Did you know that you can intentionally create new neural pathways until the day you die?
Welcome to the strange and beautiful world of neuroplasticity. If you’re completely unfamiliar with the term, don’t worry. You’ve come to the right place.
Neuroplasticity is what the biologists call that brain process that allows you to keep on increasing your neurons and the connections in your brain.
If none of that makes sense to you, we’ve got you covered. Keep on reading for our full breakdown of how does neuroplasticity works, as well as the key seven things you can do that can help you boost your neuroplasticity.
What Is Neuroplasticity?
Before starting our deep dive into the intricacies of neuroplasticity, let’s ensure that we’ve covered the basics.
In the simplest of terms, neuroplasticity is your brain’s capability to adapt and learn. Basically, the majority of neuro-experts believed that our brains are fixed once we reach the age of 25 years of age.
Generally speaking, once you hit that age, your neurons are spoken for. They will only shrivel and die.
However, the new evidence has shown something quite different and remarkable. Our neurons, therefore our brains, can actually grow and change gears through our adulthood.
This will all depend on how we treat our neural pathways. The key idea behind neuroplasticity is enabling the brain to reorganize and form new connections between its different sectors.
How Does Neuroplasticity Work?
There are three main levels that your brain could undergo neuroplastic change. Every single one works in concert with the other, so let’s take a look at them.
The chemical change is usually observed in the very beginning stages of trying to learn something new.
It affects your brain’s short-term memory center, and the short-term improvement in motor skills, specifically.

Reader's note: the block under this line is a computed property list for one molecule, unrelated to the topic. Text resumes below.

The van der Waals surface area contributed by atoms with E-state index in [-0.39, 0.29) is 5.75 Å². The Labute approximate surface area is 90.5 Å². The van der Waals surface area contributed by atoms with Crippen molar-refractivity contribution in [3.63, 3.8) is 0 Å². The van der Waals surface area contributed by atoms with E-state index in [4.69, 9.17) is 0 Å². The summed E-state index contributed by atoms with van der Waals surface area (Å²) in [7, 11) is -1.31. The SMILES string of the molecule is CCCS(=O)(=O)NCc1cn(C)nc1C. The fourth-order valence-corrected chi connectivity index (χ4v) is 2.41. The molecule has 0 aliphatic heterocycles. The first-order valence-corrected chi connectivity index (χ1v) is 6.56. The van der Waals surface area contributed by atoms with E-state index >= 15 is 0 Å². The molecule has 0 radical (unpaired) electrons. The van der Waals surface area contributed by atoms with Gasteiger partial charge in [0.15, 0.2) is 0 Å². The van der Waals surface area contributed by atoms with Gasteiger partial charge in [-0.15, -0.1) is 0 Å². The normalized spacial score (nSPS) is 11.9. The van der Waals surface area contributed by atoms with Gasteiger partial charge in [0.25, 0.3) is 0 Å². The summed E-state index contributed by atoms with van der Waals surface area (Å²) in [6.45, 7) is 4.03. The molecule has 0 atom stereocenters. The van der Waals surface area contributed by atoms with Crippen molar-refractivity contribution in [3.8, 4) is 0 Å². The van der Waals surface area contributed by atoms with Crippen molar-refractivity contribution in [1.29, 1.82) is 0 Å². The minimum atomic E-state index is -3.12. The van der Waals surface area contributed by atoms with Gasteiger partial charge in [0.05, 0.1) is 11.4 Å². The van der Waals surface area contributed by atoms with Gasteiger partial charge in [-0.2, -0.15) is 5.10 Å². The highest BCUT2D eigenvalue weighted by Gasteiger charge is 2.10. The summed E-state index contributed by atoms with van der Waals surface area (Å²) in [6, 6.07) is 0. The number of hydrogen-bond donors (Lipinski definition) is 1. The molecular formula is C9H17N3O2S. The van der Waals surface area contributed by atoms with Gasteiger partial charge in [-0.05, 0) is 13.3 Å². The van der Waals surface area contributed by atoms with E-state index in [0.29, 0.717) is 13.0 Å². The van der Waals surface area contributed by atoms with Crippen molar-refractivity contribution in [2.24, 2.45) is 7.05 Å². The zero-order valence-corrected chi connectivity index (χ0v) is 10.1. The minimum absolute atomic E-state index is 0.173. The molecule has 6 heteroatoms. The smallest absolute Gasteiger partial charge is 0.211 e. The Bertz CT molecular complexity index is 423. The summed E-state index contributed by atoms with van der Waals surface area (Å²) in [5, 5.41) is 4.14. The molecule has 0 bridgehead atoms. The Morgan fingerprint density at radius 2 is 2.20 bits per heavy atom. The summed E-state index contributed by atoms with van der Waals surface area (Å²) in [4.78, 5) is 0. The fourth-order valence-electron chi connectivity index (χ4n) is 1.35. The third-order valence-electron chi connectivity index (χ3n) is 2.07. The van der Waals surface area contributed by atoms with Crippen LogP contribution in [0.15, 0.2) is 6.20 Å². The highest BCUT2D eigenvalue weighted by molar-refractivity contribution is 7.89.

This level of change happens when the brain alters its connections, changing its actual structure.
This one, unlike the chemical change, tends to take more time and effort. After all, it directly affects the long-term memory and the long-term improvement of motor skills.
When your brain’s entire networks change their form, that’s when functional change comes in.
These specific brain networks that have lighted up for the first time, get to be used over and over again, which allows them to grow and work more efficiently.
The Ways to Boost Your Neuroplasticity
As you exercise and activate different regions of your brain, the connections that link one area to another become stronger, all in preparation for the hard work that you keep on giving to your brain to solve.
These brain connections would make the jump from your brain’s grey matter to its white matter, and vice versa.
Your brain’s grey matter is the actual neural tissue that connects the regions of the brain that are responsible for your memory, emotion regulation, speech, sensory perception, self-control, and even decision-making.
The white matter, on the other hand, is a bit more passive in nature, yet no less important. It’s responsible for connecting the grey matter regions.